Sally and I meet at the Interstate Cafe, one block from Spark gallery. We sit on the corner cushions and order wine and deviled eggs.
May I ask your age?
My numerical age is not known, my spirit is ageless.
Can you tell us a bit about your early years?
I was born in Denver. I attended East High School and then the University of CO. I was married in Denver, where I had three children. I left in the sixties. First I moved to Washington State and then to the Washington D.C. area. I taught art in a high school in Fairfax, Virginia. I loved teaching however the work was exhausting. In Fairfax I was a single mother [Sally and her husband had divorced], teaching art and raising three children. My parents lived in the San Diego area and every summer we would visit. We would drive across the country and spend the summer.
Although I loved teaching high school and the students were great, in important ways I felt I was giving so much of myself as a teacher. There was little left for myself. I knew I wanted to be an artist and I knew I wanted to teach at the college level. There would be a different caliber of student and I would have time to work on my art. [Sally stopped teaching in Fairfax however she maintained contact with a number of her former students for many years afterwards.]
What did you do to bring your life closer to art?
When I was 35 I decided to attend graduate school in Boulder. Graduate school gave me the opportunity to be immersed in art and to think I would have a life as an artist. While in school I studied sculpture, drawing, and painting, with a primary focus on drawing. I fell in love with the work of Eva Hesse. In graduate school I met my future husband, Stan Mullen. Stan worked as a doctor at Wardenburg Student Health Center. After my receiving my MFA at CU he accepted work in Pennsylvania, near Scranton, and I found work as an art instructor at Misericordia College. Being relatively close to New York, I had the chance to visit the city periodically to look at art and see friends.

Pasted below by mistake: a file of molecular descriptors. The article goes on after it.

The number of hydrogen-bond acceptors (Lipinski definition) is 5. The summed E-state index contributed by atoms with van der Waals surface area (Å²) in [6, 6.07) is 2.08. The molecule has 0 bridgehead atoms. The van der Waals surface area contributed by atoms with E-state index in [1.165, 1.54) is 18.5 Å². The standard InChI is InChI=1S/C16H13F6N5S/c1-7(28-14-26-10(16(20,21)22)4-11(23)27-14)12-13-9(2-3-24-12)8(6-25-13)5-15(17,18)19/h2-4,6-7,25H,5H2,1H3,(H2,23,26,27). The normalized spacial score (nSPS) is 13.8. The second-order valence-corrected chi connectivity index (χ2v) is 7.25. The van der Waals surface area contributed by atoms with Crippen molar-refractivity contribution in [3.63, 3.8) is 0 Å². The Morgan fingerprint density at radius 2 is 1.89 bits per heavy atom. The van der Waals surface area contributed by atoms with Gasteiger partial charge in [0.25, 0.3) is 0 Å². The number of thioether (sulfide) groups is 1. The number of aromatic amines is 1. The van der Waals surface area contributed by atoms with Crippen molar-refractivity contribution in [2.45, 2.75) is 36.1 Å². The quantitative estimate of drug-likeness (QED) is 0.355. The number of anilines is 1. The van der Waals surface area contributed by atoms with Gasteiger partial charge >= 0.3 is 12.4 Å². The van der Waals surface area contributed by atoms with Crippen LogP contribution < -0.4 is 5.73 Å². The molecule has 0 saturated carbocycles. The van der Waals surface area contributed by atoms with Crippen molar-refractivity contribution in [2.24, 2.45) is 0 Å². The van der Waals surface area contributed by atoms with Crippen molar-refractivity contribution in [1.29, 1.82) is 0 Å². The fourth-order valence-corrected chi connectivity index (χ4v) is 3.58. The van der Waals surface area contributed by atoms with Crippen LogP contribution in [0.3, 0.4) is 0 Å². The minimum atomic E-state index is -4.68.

Even when I was younger and living in Virginia, on my summer visits to California I would enroll in art classes. I had the opportunity to study with John Baldessari. In the 80’s I attended a tempera painting workshop at the Esalen Institute in CA. It was after that I discovered gouache.
Can you describe your artistic process?
I have a dream journal and keep a sketchbook. I collect things; memorabilia and natural objects. In my studio there is stuff everywhere. It surrounds me. However there is no chaos - everything has meaning. I love gouache and mixed media assemblage. My color is strong and flat, and it is fragile because gouache is a delicate medium. Line quality and color are very important. I keep the mixed gouache in tiny sealable containers with a little water so it does not dry out.
My work is influenced by dreams, Mexican Art, Asian Art and Tibetan paintings and ties into my stream of consciousness. I do not necessarily know what the painting will be until I approach the paper. I like losing control and being surprised at what the painting becomes.
Is content important?
Absolutely! The images I choose have meaning. They form a story. This is important to me. Yet a painting can have images and still have no content. You can see and feel when there is no content. A work of art has to have meaning. An abstract painting can have meaning and emotional content and a realistic painting can be devoid of meaning and be beautifully executed.
Do you have any expectations of the viewer?
I don't paint for the viewer, I paint for myself. It is nice when the viewer gets something. My work can be frightening to some people because of the imagery.
Do you have any final thoughts?
Stan (Sally's husband) doesn't always know what I am doing and that is OK. He is supportive. To let your partner be who they are and do what they do without being judgmental - that is everything.